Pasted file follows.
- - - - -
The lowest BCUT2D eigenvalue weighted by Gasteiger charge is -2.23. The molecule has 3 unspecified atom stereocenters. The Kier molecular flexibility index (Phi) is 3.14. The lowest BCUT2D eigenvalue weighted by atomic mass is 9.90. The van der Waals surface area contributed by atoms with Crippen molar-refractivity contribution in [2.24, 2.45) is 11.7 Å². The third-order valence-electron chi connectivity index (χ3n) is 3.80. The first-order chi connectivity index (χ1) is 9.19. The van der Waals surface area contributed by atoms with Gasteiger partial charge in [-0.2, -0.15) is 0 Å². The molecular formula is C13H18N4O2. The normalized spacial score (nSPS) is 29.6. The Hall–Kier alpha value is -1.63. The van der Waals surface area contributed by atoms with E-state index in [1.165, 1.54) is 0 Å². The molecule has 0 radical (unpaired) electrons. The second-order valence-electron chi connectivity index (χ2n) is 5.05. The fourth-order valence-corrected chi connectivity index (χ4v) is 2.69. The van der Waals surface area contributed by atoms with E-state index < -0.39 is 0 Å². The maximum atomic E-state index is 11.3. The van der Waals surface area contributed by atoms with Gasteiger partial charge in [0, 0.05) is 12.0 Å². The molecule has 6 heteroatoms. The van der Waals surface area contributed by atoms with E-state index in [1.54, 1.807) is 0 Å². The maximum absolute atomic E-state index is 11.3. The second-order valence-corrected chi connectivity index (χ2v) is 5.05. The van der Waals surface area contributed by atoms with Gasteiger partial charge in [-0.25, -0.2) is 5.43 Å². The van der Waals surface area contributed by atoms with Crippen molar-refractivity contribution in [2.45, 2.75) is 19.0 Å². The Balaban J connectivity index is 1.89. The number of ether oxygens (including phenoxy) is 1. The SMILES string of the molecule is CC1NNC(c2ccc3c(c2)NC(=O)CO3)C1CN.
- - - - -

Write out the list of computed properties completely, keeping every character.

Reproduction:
The lowest BCUT2D eigenvalue weighted by Gasteiger charge is -2.23. The molecule has 3 unspecified atom stereocenters. The Kier molecular flexibility index (Phi) is 3.14. The lowest BCUT2D eigenvalue weighted by atomic mass is 9.90. The van der Waals surface area contributed by atoms with Crippen molar-refractivity contribution in [2.24, 2.45) is 11.7 Å². The third-order valence-electron chi connectivity index (χ3n) is 3.80. The first-order chi connectivity index (χ1) is 9.19. The van der Waals surface area contributed by atoms with Gasteiger partial charge in [-0.2, -0.15) is 0 Å². The molecular formula is C13H18N4O2. The normalized spacial score (nSPS) is 29.6. The Hall–Kier alpha value is -1.63. The van der Waals surface area contributed by atoms with E-state index in [1.165, 1.54) is 0 Å². The molecule has 0 radical (unpaired) electrons. The second-order valence-electron chi connectivity index (χ2n) is 5.05. The fourth-order valence-corrected chi connectivity index (χ4v) is 2.69. The van der Waals surface area contributed by atoms with E-state index < -0.39 is 0 Å². The maximum atomic E-state index is 11.3. The van der Waals surface area contributed by atoms with Gasteiger partial charge in [0, 0.05) is 12.0 Å². The molecule has 6 heteroatoms. The van der Waals surface area contributed by atoms with E-state index in [1.54, 1.807) is 0 Å². The maximum absolute atomic E-state index is 11.3. The second-order valence-corrected chi connectivity index (χ2v) is 5.05. The van der Waals surface area contributed by atoms with Gasteiger partial charge in [-0.25, -0.2) is 5.43 Å². The van der Waals surface area contributed by atoms with Crippen molar-refractivity contribution in [2.45, 2.75) is 19.0 Å². The Balaban J connectivity index is 1.89. The number of ether oxygens (including phenoxy) is 1. The SMILES string of the molecule is CC1NNC(c2ccc3c(c2)NC(=O)CO3)C1CN.